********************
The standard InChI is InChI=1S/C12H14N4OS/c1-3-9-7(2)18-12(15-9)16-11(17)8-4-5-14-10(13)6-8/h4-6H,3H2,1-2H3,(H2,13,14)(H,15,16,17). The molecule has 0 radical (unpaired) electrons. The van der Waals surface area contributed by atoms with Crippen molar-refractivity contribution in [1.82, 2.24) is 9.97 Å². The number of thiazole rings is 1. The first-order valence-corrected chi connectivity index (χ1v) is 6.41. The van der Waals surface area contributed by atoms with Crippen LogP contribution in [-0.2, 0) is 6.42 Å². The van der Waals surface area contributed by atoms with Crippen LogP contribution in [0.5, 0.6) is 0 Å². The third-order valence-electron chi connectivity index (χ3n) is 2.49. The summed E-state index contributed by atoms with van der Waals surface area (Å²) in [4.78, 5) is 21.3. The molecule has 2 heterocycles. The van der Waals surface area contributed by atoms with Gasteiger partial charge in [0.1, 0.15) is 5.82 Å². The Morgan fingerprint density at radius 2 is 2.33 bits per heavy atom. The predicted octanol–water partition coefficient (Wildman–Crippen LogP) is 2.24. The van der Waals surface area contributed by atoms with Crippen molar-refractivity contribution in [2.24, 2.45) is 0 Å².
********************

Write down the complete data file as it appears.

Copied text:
The standard InChI is InChI=1S/C12H14N4OS/c1-3-9-7(2)18-12(15-9)16-11(17)8-4-5-14-10(13)6-8/h4-6H,3H2,1-2H3,(H2,13,14)(H,15,16,17). The molecule has 0 radical (unpaired) electrons. The van der Waals surface area contributed by atoms with Crippen molar-refractivity contribution in [1.82, 2.24) is 9.97 Å². The number of thiazole rings is 1. The first-order valence-corrected chi connectivity index (χ1v) is 6.41. The van der Waals surface area contributed by atoms with Crippen LogP contribution in [-0.2, 0) is 6.42 Å². The van der Waals surface area contributed by atoms with Crippen LogP contribution in [0.5, 0.6) is 0 Å². The third-order valence-electron chi connectivity index (χ3n) is 2.49. The summed E-state index contributed by atoms with van der Waals surface area (Å²) in [4.78, 5) is 21.3. The molecule has 2 heterocycles. The van der Waals surface area contributed by atoms with Gasteiger partial charge in [0.1, 0.15) is 5.82 Å². The Morgan fingerprint density at radius 2 is 2.33 bits per heavy atom. The predicted octanol–water partition coefficient (Wildman–Crippen LogP) is 2.24. The van der Waals surface area contributed by atoms with Crippen molar-refractivity contribution in [2.24, 2.45) is 0 Å².